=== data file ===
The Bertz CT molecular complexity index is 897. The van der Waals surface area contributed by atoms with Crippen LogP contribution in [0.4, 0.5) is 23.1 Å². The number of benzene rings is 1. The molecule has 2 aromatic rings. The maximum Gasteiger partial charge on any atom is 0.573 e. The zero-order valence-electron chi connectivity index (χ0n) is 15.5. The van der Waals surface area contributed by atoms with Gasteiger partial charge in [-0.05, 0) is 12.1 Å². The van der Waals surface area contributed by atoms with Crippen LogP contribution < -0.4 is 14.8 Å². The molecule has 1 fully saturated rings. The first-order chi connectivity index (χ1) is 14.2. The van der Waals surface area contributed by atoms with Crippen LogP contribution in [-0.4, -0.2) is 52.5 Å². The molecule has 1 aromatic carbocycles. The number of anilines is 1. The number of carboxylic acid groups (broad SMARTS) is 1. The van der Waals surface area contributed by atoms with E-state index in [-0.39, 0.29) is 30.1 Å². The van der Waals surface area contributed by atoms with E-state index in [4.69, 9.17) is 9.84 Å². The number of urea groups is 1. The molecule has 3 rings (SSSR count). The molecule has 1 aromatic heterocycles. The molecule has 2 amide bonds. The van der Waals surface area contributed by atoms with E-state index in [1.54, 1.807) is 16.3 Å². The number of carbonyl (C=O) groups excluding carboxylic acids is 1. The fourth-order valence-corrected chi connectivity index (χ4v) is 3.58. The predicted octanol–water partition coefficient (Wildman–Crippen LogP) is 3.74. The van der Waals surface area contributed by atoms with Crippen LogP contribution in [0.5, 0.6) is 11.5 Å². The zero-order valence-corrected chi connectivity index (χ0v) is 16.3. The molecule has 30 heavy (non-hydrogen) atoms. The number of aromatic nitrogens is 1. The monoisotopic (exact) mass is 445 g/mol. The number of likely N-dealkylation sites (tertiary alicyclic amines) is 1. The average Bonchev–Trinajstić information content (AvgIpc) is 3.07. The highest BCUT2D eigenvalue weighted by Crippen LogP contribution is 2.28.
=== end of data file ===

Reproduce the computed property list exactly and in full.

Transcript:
The Bertz CT molecular complexity index is 897. The van der Waals surface area contributed by atoms with Crippen LogP contribution in [0.4, 0.5) is 23.1 Å². The number of benzene rings is 1. The molecule has 2 aromatic rings. The maximum Gasteiger partial charge on any atom is 0.573 e. The zero-order valence-electron chi connectivity index (χ0n) is 15.5. The van der Waals surface area contributed by atoms with Gasteiger partial charge in [-0.05, 0) is 12.1 Å². The van der Waals surface area contributed by atoms with Crippen LogP contribution < -0.4 is 14.8 Å². The molecule has 1 fully saturated rings. The first-order chi connectivity index (χ1) is 14.2. The van der Waals surface area contributed by atoms with Crippen LogP contribution in [-0.4, -0.2) is 52.5 Å². The molecule has 1 aromatic carbocycles. The number of anilines is 1. The number of carboxylic acid groups (broad SMARTS) is 1. The van der Waals surface area contributed by atoms with E-state index in [-0.39, 0.29) is 30.1 Å². The van der Waals surface area contributed by atoms with E-state index in [4.69, 9.17) is 9.84 Å². The number of urea groups is 1. The molecule has 3 rings (SSSR count). The molecule has 1 aromatic heterocycles. The molecule has 2 amide bonds. The van der Waals surface area contributed by atoms with E-state index in [1.54, 1.807) is 16.3 Å². The number of carbonyl (C=O) groups excluding carboxylic acids is 1. The fourth-order valence-corrected chi connectivity index (χ4v) is 3.58. The predicted octanol–water partition coefficient (Wildman–Crippen LogP) is 3.74. The van der Waals surface area contributed by atoms with Crippen LogP contribution in [0.5, 0.6) is 11.5 Å². The zero-order valence-corrected chi connectivity index (χ0v) is 16.3. The molecule has 30 heavy (non-hydrogen) atoms. The number of aromatic nitrogens is 1. The monoisotopic (exact) mass is 445 g/mol. The number of likely N-dealkylation sites (tertiary alicyclic amines) is 1. The average Bonchev–Trinajstić information content (AvgIpc) is 3.07. The highest BCUT2D eigenvalue weighted by Crippen LogP contribution is 2.28.